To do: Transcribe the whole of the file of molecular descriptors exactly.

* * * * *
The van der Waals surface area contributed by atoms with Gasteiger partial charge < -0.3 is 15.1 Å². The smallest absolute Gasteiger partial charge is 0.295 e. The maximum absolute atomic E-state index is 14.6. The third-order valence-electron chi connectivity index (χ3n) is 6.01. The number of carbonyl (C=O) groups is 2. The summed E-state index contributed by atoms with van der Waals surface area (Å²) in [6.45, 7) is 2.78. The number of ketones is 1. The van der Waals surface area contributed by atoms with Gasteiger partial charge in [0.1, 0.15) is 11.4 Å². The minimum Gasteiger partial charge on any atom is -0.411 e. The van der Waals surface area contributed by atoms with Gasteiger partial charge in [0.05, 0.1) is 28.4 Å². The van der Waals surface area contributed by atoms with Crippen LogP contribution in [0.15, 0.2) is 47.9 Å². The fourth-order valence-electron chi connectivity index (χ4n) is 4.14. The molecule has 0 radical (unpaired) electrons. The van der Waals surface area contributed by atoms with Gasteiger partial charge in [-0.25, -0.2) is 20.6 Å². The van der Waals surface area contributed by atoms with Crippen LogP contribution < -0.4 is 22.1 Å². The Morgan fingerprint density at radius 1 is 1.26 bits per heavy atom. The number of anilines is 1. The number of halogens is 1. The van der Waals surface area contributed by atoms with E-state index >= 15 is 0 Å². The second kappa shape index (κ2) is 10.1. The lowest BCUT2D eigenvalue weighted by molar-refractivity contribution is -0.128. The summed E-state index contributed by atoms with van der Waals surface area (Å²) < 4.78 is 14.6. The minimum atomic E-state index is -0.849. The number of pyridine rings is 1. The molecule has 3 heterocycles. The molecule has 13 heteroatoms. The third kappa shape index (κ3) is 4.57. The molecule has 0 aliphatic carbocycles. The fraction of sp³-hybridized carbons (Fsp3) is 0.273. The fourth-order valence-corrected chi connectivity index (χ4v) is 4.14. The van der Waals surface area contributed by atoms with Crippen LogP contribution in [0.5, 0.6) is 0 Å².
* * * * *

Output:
The van der Waals surface area contributed by atoms with Gasteiger partial charge < -0.3 is 15.1 Å². The smallest absolute Gasteiger partial charge is 0.295 e. The maximum absolute atomic E-state index is 14.6. The third-order valence-electron chi connectivity index (χ3n) is 6.01. The number of carbonyl (C=O) groups is 2. The summed E-state index contributed by atoms with van der Waals surface area (Å²) in [6.45, 7) is 2.78. The number of ketones is 1. The van der Waals surface area contributed by atoms with Gasteiger partial charge in [0.1, 0.15) is 11.4 Å². The minimum Gasteiger partial charge on any atom is -0.411 e. The van der Waals surface area contributed by atoms with Gasteiger partial charge in [0.05, 0.1) is 28.4 Å². The van der Waals surface area contributed by atoms with Crippen LogP contribution in [0.15, 0.2) is 47.9 Å². The fourth-order valence-electron chi connectivity index (χ4n) is 4.14. The molecule has 0 radical (unpaired) electrons. The van der Waals surface area contributed by atoms with Gasteiger partial charge in [-0.25, -0.2) is 20.6 Å². The van der Waals surface area contributed by atoms with Crippen LogP contribution < -0.4 is 22.1 Å². The Morgan fingerprint density at radius 1 is 1.26 bits per heavy atom. The number of anilines is 1. The number of halogens is 1. The van der Waals surface area contributed by atoms with E-state index >= 15 is 0 Å². The second kappa shape index (κ2) is 10.1. The lowest BCUT2D eigenvalue weighted by molar-refractivity contribution is -0.128. The summed E-state index contributed by atoms with van der Waals surface area (Å²) < 4.78 is 14.6. The minimum atomic E-state index is -0.849. The number of pyridine rings is 1. The molecule has 3 heterocycles. The molecule has 13 heteroatoms. The third kappa shape index (κ3) is 4.57. The molecule has 0 aliphatic carbocycles. The fraction of sp³-hybridized carbons (Fsp3) is 0.273. The fourth-order valence-corrected chi connectivity index (χ4v) is 4.14. The van der Waals surface area contributed by atoms with Crippen LogP contribution in [0.5, 0.6) is 0 Å².